The week is devoted to generating new memoir material using approaches that may be a little different than what you may have tried before. Through a series of focused prompts and exercises, you will practice writing vividly detailed creative nonfiction that relies on both memory and imagination, and delivers both situation and story (if possible, before class begins, please read The Situation and the Story, a short book by Vivian Gornick, or at least the summary of the main ideas of this book in Maria Popova’s Brain Pickings.) During the week, you will read essays Patricia Hampl, Dinty Moore, Robin Black, Michelle Morano, and others. You will have writing assignments each day, and will get feedback from me and your classmates. Our work together will touch on self-implication, the ethics of writing about friends and family, intentional forms, the possibilities of research, and the ways memoirists can borrow from the fiction writers’ playbook. My goal is to help you create work that is both honest and true, stimulating to write and to read.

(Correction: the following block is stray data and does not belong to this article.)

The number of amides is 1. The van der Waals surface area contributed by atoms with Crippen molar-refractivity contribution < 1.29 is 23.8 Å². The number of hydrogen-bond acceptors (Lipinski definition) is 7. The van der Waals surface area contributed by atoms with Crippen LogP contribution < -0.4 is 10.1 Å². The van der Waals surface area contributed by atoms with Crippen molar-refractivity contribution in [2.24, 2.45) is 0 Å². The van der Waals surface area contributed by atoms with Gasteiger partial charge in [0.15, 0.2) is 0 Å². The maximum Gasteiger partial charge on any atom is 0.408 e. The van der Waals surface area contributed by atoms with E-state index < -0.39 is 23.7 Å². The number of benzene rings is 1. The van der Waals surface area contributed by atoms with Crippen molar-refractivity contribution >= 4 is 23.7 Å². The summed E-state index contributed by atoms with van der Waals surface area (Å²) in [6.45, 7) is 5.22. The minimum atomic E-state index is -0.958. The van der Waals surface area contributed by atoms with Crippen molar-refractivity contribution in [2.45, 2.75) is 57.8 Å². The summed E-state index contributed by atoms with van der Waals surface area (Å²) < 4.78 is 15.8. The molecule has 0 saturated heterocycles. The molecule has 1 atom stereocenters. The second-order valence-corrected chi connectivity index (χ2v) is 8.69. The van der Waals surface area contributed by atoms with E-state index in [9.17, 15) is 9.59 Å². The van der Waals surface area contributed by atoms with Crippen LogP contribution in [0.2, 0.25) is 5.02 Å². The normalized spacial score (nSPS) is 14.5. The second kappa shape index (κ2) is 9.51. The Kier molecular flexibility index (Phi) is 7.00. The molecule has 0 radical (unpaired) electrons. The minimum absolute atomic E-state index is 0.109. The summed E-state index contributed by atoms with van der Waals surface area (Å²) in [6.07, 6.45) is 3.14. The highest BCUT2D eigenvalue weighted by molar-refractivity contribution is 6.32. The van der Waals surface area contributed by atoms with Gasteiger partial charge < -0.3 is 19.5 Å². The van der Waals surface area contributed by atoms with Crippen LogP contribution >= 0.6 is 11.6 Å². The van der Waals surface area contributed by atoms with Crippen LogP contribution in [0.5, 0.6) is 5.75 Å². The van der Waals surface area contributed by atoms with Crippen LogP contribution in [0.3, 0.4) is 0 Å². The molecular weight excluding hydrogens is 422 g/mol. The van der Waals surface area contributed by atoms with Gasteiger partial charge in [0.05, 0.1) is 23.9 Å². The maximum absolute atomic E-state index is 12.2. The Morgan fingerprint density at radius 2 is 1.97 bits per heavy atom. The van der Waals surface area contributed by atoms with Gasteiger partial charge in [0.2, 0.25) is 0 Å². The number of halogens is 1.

LIVE ELEMENTS: Students can join an optional welcome session on the first day of class, held on Zoom.
On the final day of class, students will have the option to attend a group discussion and Q&A session.
Each student will have a one-on-one videoconference at the end of class to discuss their path going forward.
Marion Winik is the author of The Big Book of the Dead, First Comes Love, Above Us Only Sky and seven other books, among them New York Times Notable selections. She writes and illustrates an award-winning column at BaltimoreFishbowl.com and has published in The New York Times Magazine, The Sun, and many other places. She writes book reviews for People, Newsday, The Washington Post, Kirkus Reviews, and her own podcast, The Weekly Reader. She was a commentator on All Things Considered for fifteen years. Winik is a professor in the MFA program at the University of Baltimore and has taught writing workshops all over the world since the 1990s.